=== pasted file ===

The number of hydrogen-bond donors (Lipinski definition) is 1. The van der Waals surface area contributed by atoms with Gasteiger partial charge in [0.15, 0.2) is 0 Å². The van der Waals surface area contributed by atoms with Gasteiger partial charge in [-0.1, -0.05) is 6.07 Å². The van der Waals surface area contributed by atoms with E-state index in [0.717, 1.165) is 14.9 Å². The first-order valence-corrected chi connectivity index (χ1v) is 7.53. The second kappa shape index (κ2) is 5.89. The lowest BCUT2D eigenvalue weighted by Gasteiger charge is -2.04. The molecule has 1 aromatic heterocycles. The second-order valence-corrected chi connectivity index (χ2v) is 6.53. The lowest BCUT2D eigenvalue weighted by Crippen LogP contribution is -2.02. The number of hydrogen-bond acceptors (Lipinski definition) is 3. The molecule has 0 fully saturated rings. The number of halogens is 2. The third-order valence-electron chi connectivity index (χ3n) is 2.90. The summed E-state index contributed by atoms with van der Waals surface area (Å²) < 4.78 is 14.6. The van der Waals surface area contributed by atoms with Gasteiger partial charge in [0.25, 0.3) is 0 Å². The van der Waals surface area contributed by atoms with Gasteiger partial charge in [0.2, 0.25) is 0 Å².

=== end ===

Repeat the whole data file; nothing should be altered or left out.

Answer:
The number of hydrogen-bond donors (Lipinski definition) is 1. The van der Waals surface area contributed by atoms with Gasteiger partial charge in [0.15, 0.2) is 0 Å². The van der Waals surface area contributed by atoms with Gasteiger partial charge in [-0.1, -0.05) is 6.07 Å². The van der Waals surface area contributed by atoms with E-state index in [0.717, 1.165) is 14.9 Å². The first-order valence-corrected chi connectivity index (χ1v) is 7.53. The second kappa shape index (κ2) is 5.89. The lowest BCUT2D eigenvalue weighted by Gasteiger charge is -2.04. The molecule has 1 aromatic heterocycles. The second-order valence-corrected chi connectivity index (χ2v) is 6.53. The lowest BCUT2D eigenvalue weighted by Crippen LogP contribution is -2.02. The number of hydrogen-bond acceptors (Lipinski definition) is 3. The molecule has 0 fully saturated rings. The number of halogens is 2. The third-order valence-electron chi connectivity index (χ3n) is 2.90. The summed E-state index contributed by atoms with van der Waals surface area (Å²) < 4.78 is 14.6. The van der Waals surface area contributed by atoms with Gasteiger partial charge in [0.25, 0.3) is 0 Å². The van der Waals surface area contributed by atoms with Gasteiger partial charge in [0.2, 0.25) is 0 Å².